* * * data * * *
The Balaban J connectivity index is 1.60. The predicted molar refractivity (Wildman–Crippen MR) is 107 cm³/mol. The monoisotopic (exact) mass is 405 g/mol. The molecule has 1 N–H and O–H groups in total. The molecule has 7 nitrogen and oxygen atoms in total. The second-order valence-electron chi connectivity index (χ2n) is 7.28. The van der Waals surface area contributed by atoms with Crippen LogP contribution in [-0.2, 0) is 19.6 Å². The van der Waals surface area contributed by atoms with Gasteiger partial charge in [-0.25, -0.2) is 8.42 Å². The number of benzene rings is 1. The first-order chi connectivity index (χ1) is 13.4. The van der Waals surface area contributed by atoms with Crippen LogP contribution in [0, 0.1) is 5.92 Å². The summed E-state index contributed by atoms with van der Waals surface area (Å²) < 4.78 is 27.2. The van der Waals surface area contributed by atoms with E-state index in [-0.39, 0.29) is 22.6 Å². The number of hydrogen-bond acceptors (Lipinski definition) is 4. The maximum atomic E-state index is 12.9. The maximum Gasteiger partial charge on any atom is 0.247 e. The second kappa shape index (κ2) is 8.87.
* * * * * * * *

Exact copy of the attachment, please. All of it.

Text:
The Balaban J connectivity index is 1.60. The predicted molar refractivity (Wildman–Crippen MR) is 107 cm³/mol. The monoisotopic (exact) mass is 405 g/mol. The molecule has 1 N–H and O–H groups in total. The molecule has 7 nitrogen and oxygen atoms in total. The second-order valence-electron chi connectivity index (χ2n) is 7.28. The van der Waals surface area contributed by atoms with Crippen LogP contribution in [-0.2, 0) is 19.6 Å². The van der Waals surface area contributed by atoms with Gasteiger partial charge in [-0.25, -0.2) is 8.42 Å². The number of benzene rings is 1. The first-order chi connectivity index (χ1) is 13.4. The van der Waals surface area contributed by atoms with Crippen LogP contribution in [0, 0.1) is 5.92 Å². The summed E-state index contributed by atoms with van der Waals surface area (Å²) < 4.78 is 27.2. The van der Waals surface area contributed by atoms with E-state index in [-0.39, 0.29) is 22.6 Å². The number of hydrogen-bond acceptors (Lipinski definition) is 4. The maximum atomic E-state index is 12.9. The maximum Gasteiger partial charge on any atom is 0.247 e. The second kappa shape index (κ2) is 8.87.